Leon Rose has plenty of connections due to his time as an agent with Creative Artists Agency. William Wesley, also known as “World Wide Wes,” is basically the most connected man in the entire basketball world period. Bill Simmons of The Ringer wasn’t afraid to touch on a rumor circulating the NBA regarding all the connections Leon Rose and “World Wide Wes” have in the entire basketball landscape.

Recently on The Bill Simmons Podcast, Simmons talked about NBA insiders having legit fear about the New York Knicks becoming the “Kentucky pipeline team.” Bill Simmons states the following on the podcast along with Kevin O’Conner:

 

 

There’s also a real fear in the NBA. I’m fine talking about this. It’s rumor, heresy stuff. But it’s just a fact. Kentucky, Worldwide Wes had a great relationship with John Calipari. CAA’s got multiple Kentucky guys and there’s a real fear in the league that the Knicks are going to become the Kentucky pipeline team.

 

 

Devin Booker is a great example of that, right? Even though he’s on a big deal right now, at some point if he wanted to move out of there…

 

 

The league is kind of watching the Kentucky factor with that team.

 

 

I think even [Anthony] Davis, if the Lakers hadn’t won the title this year, who knows? Right? Are we positive he would have stayed? I don’t know. All of the signs, all of the dialogue was like ‘LeBron and him love each other’. But who knows what would have happened?

Simmons believes there’s a CAA client that the Knicks love due to assumed access to extra intel and information on draft prospects as a result of Leon Rose and “World Wide Wes” CAA connections. Bill Simmons believes the Knicks will take advantage throughout the draft process.

With that being said, the Knicks are positioned for the future, whether it’s long-term or short-term. The focus is on player development, however, team development is the ultimate goal, and it could happen very soon with the help of Leon Rose and “World Wide Wes.”

In the upcoming draft, there are plenty of young prospects the Knicks could take a big home-run swing at. Knicks have many avenues available to them in terms of acquiring young talent. Whether it’s trading down in the draft or acquiring more draft picks on a contract dump from another team, the possibilities are exciting and endless. This points to an opportunistic approach for the Knicks to take on draft night. They may take chances on young prospects with very high ceilings. “Risk is currently the new safe” for the New York Knicks thanks to Leon Rose and “World Wide Wes.”

Kira Lewis, Isaac Okoro, Devin Vassell, Precious Achiuwa, Patrick Williams, Immanuel Quickley, and Tyrese Maxey, amongst others, are prospects suitable for the current Knick player developmental staff to hone into potential stars for the future of Knick basketball. A potential late first-round candidate to keep an eye on as a pure upside pick is the 6’10” 7’0″ wingspan 200 lbs Jaden McDaniels out of Washington University in Seattle, Washington.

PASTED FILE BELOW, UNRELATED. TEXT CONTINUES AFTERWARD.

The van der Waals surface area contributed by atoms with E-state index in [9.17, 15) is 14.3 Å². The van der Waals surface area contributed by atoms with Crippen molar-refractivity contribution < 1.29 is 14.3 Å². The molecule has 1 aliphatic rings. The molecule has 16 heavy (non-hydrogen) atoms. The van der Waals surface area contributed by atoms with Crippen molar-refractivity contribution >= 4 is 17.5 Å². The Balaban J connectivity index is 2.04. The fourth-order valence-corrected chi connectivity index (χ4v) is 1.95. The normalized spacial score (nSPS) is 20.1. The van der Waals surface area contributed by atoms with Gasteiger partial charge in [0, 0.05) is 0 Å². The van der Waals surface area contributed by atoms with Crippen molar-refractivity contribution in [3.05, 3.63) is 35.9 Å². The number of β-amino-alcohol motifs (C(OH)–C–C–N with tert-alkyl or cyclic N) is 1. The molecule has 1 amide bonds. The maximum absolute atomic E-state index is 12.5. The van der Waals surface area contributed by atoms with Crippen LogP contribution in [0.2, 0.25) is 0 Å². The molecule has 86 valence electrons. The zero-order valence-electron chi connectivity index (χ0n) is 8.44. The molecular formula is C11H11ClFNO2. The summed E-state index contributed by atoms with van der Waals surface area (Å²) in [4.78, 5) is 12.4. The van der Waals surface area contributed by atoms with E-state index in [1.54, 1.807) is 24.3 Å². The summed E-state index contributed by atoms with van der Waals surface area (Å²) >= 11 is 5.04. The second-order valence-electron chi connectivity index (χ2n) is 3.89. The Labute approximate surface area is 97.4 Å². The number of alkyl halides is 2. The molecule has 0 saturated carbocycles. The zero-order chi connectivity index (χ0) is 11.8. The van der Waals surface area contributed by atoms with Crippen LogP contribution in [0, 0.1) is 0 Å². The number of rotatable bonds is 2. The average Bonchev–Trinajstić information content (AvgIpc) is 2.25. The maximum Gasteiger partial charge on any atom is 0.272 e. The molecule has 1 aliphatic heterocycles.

November 18th will be a very interesting draft date due to so many scenarios involving all NBA teams in the lottery as well as salary cap implications. My advice, have your popcorn ready that night.

Knicks Draft Watch: John Calipari views Tyrese Maxey as smaller version of Jamal Murray

In the 2016 NBA Draft, the New York Knicks missed out on a big-time scoring guard from the University of Kentucky, the leading producer of NBA stars.

The Knicks’ lottery pick that year was earlier sent to the Denver Nuggets as part of the Carmelo Anthony blockbuster trade. The Nuggets used the Knicks’ original pick (seventh overall) to select former Wildcat Jamal Murray.

Murray, as it turned out, is the real deal and he quickly became one of the league’s rising stars. The Denver Nuggets guard’s sensational play in the NBA Bubble has left team executives who passed on him scratching their heads.

This year, another big-time scorer under John Calipari’s program has entered the NBA Draft. One-and-done freshman Tyrese Maxey could be the answer to the Knicks’ backcourt riddle with his dynamic scoring and moxie.

“I’m trying to tell everybody when you look at Tyrese, he’s a smaller version, but he’s still 6’2”, of Jamal Murray who is 6’5”. They both have that lower release. Everybody said Jamal would never get it off,” Calipari told Empire Sports Media during his Zoom call with select media on Monday.